(Leonhardt also happens to be a Pulitzer Prize winning author, well-known commentator, and managing editor of the Times’ website covering politics and policy.)
It starts with a quick, simple puzzle for you to solve.
Then it uses your results to explain confirmation bias and how humans tend to avoid a “no” answer and focus on the positive. He also cites some great examples of how these biases influence decision-making in the business and political world – for better or worse. (Mostly for worse.)
Much of it comes down to more thoroughly testing your theories before you launch them. Avoiding our propensity to accentuate the positive, and thinking of the ways something can go wrong – in addition to how it may go right. Essentially, “asking questions that would produce a negative answer when trying to solve a problem.”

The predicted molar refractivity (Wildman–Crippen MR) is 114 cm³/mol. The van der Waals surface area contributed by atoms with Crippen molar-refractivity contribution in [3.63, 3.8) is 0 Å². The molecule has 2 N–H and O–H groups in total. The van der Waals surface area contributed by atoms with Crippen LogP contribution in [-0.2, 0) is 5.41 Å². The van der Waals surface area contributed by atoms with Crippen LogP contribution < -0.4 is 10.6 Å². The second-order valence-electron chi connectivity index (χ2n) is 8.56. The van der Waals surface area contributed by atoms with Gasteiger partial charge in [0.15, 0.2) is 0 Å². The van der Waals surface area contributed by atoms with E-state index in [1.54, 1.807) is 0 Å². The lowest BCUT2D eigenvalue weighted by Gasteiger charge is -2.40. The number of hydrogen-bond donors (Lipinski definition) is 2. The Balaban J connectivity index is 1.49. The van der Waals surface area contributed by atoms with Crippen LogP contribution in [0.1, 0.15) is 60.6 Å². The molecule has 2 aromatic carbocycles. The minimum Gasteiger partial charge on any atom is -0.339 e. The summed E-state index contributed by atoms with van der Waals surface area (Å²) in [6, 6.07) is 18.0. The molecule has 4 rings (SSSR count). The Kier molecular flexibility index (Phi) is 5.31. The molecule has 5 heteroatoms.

The seminal research on this concept dates back to a 1960 study by English psychologist Peter Cathcart Wason. In 2009 Jason Zweig did a great job of explaining it in the context of investments in his article in The Wall Street Journal, How to Ignore the Yes-Man in Your Head. And of course marketers have taken advantage of consumers’ confirmation bias for many years.
Leonhardt also gives a nod of thanks to Barry Nalebuff, a Yale professor and game-theory specialist, for suggesting this problem and helping put it in a larger context.
How often have you or your organization been a “victim” of confirmation bias?
Can you also utilize it to your advantage?